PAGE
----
A still from the film, 'Banel & Adama' of two people, sitting back to back, with the sunlight peeking through their silhouette.

Ramata-Toulaye Sy’s Banel & Adama is the only first-time feature competing for this year’s Palme d’Or at the Cannes Film Festival.

Photo courtesy Cannes Film Festival.

With ‘Banel & Adama,’ Ramata-Toulaye Sy Takes Her Place Among Cannes’ Top Names

The French Senegalese filmmaker is the only director at this year’s Cannes Film Festival to be competing for the fest’s main prize with her debut film. We take a closer look at the film and the story she’s telling.

In Ramata-Toulaye Sy ’s transfixing Banel & Adama , a tragic, evocative love story, there are no villains. That sounds odd considering a murder occurs, drought and famine arise, and people are forced to perform roles that incite personal misery. But it’s true. Sy avoids taking a side in a film concerning a young presumptive chief of his Senegalese village forced to choose between the woman he loves and the duty to his kin and town ( Banel & Adama is one of two African films playing at Cannes Film Festival consumed with that conflict, Baloji Tshiani’s Omen being the other ).

And yet, even without an extremist position, her supernatural narrative is no less sharp, no less incisive or bold. Sy, who is the second Black woman director in Cannes’ 76-edition history to compete for the festival’s Palme d’Or (following fellow French Senegalese director Mati Diop with Atlantics in 2019 ), teases out every second of her 87-minute run time, slowing our perception to match the angst these characters feel. After the death of his father and the sudden passing of his brother Yero – who fell down a well — the soft-spoken, yet devastatingly charming Adama (Mamadou Diallo) would rather not be chief. He wants to live his own life, in his own house, with his cattle and his headstrong wife Benal (Khady Mane) rather than assume such a heavy mantle. Banel craves leaving the village. She knows that remaining in the village means adhering to its customs, such as having a child: It’s a fear that consumes Banel.

What happens if Adama, however, doesn’t become chief? Adama’s traditional mother warns of dire consequences for the community if her son abdicates from his duties. His role is a covenant with a higher power. But Banel and Adama have their sights set on a ring of stone homes partly buried underneath the sand outside of town as their ideal home. For now, Adama appoints a temporary chief, which grants him time — in between herding his mother’s cattle — to dig the sand away from the prospective house. It’s a viable plan until a bevy of strange happenings take place.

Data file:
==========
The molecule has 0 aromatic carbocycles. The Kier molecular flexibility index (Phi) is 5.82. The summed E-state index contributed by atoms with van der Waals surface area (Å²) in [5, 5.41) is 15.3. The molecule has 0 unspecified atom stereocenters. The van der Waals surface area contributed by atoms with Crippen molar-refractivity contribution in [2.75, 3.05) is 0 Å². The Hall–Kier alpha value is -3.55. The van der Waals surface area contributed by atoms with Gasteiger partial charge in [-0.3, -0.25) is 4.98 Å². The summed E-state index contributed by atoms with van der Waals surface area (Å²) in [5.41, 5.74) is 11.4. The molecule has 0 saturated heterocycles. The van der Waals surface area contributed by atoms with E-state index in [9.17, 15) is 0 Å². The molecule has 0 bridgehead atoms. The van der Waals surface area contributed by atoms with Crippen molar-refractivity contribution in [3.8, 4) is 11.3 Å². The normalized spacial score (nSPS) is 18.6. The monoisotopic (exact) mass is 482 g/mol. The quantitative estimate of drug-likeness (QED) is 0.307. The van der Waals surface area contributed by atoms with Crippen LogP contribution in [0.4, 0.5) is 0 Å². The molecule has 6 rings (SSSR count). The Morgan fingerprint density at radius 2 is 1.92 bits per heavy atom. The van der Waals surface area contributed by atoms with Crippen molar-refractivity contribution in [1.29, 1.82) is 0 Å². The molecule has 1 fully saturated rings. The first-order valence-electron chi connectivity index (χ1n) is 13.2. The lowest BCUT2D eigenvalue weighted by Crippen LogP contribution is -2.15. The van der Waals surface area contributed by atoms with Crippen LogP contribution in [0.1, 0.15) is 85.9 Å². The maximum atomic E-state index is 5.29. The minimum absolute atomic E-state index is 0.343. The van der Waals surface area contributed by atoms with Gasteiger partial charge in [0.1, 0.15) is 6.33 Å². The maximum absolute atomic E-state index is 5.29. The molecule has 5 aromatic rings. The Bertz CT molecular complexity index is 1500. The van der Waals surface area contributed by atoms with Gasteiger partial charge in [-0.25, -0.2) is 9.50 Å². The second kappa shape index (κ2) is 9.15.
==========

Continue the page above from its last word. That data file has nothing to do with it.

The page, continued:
Video courtesy of Cannes Film Festival.

For one, a drought occurs. Then the crops begin to die. Then the people begin to starve and die (you can’t watch this film without considering how its supernatural effects relate closely to our fear of climate change). No matter how many tragedies take place, Banel remains dead set on leaving the village. Her steadfastness is enough to dislike her, even despise her. Thankfully, Sy doesn’t resort to such easy characterizations.

The film acutely interrogates the pressure strict traditions can wreak on individuals without wholly denigrating the culture of said system. We see how Banel and Adama move from loving couple to embittered partners as their confinement in the village takes hold. We witness the mounting tragedies that take place as symptomatic of their selfish desires. And yet, we know that good people placed in a hopeless situation may turn to unthinkable acts to escape their plight. Banel’s horrific secret alters how we perceive her, causing viewers to further understand her complexities without totally absolving her.

Sy and her DP Amine Berrada’s aesthetic conception of the village is reserved: We repeatedly see the same locations—Adama’s mother’s home and the wide desolate desert vista — hinting at the monotony of the day. That sharply contrasts with the wave of color enveloping the central couple: intoxicating blues, yellows, and reds translate Banel and Adama’s desire to cut through the overwhelming pressure hoisted on them by village leaders to conform.

A still from the film of a woman pulling back a slingshot. Khady Mane stars as Banel in Ramata-Toulaye Sy’s Banel & Adama. Photo courtesy Cannes Film Festival.

There are hints of the poetic and demonstrations of the transgressive mixed with a tinge of devotion and desire that suggests an endearing naïveté on the part of the couple. As supernatural forces take hold, the landscape itself becomes a character that inflicts pain on their reality, frightening them in their dreams, and then ultimately consuming them. The film’s final stunning shot involves a devastating sandstorm whereby the sand’s grains envelop the lens, becoming a flash and whizz of specks overwhelming the senses.

There are character beats that appear thin: It’s initially understandable why Banel is angry, but her viciousness is sometimes beyond explanation. There are multiple points whereby she berates Adama, causing you to question why Adama takes her abuse. With each usage, the repetition of a boy who acts as the village scribe recording everyone’s worst deeds loses whatever resonance it was meant to inspire. The same can be said of Banel and Adama, who somewhat fade from our view as well-rounded characters as the film progresses. It’s only the tangible performances by Mane and Diallo that keep us in their orbit before we drown in the film’s metaphorical meaning.

Their desperation to leave, to be together, no matter the cost is the heartbeat of this evocative romance. It is the tragedy that precipitates the breakup. Banel & Adama is a distressingly searing love story that moves to its own rhythms, curiosities, impulses, and havoc for a shrewd picture of the heavy balance between loyalty to one’s community and devotion to each other.